A few months ago, one of the leading Australian motorcycling magazines was redesigned. (I shall avoid naming it to protect the guilty.) It was admittedly looking a little staid and nondescript, but now it’s worse—it’s virtually unreadable. Every page and every gaudy little detail is overcooked, clamoring for attention. So I now leave it on the newsagent’s shelf. I was reminded of this principle when I saw this lovely café racer, because form over function applies to motorcycles as well as the magazines that feature them. Unless you’re a fan of Harley full-dresser aesthetics, bikes invariably look better when they’re pared back to the bone. And so it is with this lovely Yamaha XS 650.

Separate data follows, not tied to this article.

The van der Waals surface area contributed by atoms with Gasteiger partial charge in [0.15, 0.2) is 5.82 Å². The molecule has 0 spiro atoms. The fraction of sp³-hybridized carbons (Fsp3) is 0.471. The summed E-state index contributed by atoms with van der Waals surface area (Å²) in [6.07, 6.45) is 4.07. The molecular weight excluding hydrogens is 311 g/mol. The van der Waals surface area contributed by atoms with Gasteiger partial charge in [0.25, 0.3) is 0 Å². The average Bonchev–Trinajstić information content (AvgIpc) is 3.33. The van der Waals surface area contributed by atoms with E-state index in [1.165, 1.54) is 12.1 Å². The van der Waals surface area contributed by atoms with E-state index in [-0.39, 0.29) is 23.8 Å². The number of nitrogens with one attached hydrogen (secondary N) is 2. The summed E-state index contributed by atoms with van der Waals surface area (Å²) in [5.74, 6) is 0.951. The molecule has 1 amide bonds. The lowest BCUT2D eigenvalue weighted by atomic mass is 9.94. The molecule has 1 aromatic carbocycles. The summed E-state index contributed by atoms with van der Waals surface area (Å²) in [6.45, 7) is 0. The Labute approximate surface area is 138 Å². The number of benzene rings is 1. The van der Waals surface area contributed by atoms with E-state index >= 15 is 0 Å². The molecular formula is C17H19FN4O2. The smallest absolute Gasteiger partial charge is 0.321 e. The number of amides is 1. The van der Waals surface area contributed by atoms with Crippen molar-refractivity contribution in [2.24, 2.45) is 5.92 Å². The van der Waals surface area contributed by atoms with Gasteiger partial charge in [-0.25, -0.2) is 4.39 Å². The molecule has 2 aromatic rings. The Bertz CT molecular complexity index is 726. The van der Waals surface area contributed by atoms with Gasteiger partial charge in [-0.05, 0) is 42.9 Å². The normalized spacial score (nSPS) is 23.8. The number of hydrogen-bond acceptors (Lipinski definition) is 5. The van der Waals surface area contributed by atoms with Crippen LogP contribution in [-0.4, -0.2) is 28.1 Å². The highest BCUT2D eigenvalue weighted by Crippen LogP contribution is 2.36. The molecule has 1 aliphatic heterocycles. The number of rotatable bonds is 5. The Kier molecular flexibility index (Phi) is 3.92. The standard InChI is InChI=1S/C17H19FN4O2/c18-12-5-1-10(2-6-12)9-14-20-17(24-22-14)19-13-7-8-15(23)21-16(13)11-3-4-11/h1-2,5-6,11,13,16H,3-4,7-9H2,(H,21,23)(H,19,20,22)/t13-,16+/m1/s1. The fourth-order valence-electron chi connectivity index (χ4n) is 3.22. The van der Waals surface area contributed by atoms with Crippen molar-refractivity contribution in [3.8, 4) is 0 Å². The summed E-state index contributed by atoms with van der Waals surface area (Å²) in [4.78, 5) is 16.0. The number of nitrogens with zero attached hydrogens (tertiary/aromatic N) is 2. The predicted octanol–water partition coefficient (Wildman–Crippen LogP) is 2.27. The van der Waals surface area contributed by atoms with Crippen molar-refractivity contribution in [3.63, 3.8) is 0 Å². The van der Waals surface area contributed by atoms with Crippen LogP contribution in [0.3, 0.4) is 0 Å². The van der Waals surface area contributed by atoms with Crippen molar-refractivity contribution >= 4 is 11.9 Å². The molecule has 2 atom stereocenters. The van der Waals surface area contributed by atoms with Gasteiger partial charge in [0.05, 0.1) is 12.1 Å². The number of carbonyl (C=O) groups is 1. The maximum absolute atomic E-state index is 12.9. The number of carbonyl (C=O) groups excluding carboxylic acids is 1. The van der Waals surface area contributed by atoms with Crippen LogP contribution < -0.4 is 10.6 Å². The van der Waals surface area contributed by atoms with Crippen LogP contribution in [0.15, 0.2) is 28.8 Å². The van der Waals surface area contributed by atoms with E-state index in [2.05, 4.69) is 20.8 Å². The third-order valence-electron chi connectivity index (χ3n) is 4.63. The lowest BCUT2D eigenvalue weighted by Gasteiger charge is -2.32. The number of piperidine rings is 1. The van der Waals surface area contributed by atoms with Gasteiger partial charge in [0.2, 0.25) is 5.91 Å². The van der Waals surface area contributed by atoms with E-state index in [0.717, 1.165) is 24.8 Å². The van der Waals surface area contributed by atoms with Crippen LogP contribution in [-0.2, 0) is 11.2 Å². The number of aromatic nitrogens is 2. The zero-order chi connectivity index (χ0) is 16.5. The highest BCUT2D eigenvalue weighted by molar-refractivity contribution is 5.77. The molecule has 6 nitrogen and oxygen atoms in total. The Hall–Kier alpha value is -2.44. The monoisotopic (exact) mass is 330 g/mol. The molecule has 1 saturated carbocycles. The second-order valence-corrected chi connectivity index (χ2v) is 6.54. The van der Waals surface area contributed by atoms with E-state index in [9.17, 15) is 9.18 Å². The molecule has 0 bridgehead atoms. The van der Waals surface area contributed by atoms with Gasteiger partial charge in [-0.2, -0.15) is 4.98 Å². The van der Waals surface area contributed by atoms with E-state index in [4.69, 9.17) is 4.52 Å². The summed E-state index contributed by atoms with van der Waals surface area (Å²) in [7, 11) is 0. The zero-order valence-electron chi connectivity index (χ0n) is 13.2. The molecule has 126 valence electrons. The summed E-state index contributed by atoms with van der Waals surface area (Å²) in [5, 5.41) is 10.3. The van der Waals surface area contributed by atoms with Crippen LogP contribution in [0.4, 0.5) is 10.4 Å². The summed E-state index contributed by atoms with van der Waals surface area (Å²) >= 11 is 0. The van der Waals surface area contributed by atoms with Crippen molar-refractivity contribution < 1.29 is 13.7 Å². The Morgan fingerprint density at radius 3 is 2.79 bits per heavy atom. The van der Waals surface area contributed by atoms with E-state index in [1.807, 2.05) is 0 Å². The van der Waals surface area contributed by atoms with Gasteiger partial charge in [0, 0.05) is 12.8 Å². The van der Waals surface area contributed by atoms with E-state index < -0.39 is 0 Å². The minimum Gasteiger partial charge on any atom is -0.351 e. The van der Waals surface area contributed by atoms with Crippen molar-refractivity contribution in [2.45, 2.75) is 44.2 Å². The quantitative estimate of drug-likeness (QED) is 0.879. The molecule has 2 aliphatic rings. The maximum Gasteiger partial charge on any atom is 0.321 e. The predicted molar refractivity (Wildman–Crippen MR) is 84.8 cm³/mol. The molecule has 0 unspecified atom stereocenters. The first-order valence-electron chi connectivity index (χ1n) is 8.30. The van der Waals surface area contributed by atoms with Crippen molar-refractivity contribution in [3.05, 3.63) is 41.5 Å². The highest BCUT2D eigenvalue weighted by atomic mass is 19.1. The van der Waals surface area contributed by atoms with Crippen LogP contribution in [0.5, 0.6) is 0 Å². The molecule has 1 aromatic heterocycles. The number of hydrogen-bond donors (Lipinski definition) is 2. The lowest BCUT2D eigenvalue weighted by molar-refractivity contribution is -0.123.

Built by Chris from Limey Bikes, a Texas-based builder, it’s nicknamed ‘The Hornet’. The stripped-down parallel twin weighs less than 160 kg—about 350 lbs—and packs an engine boosted from 53 to 70 hp. The spec sheet reveals that the bike is running superlight Excel 18” rims, progressive rate springs, an alloy swing arm and Brembo brakes. To upgrade the motor, Chris used a 750 cc kit and a Shell No.1 race cam; stainless steel and titanium valves are set into a gas-flowed head, and drink through Mikuni RS36 flatslide carbs. Everything that does not have a purpose has been removed, from frame tabs to miscellaneous wiring, and the bike is all the better for it. I used to think it was Colin Chapman who said, “Simplicate, and add lightness” and although he wasn’t the first—it was Ed Heinemann, creator of the Douglas A-4 Skyhawk—there’s a small-scale builder just north of Austin who knows more about design than a certain publishing company. [With thanks to Ted of xs650chopper.com.]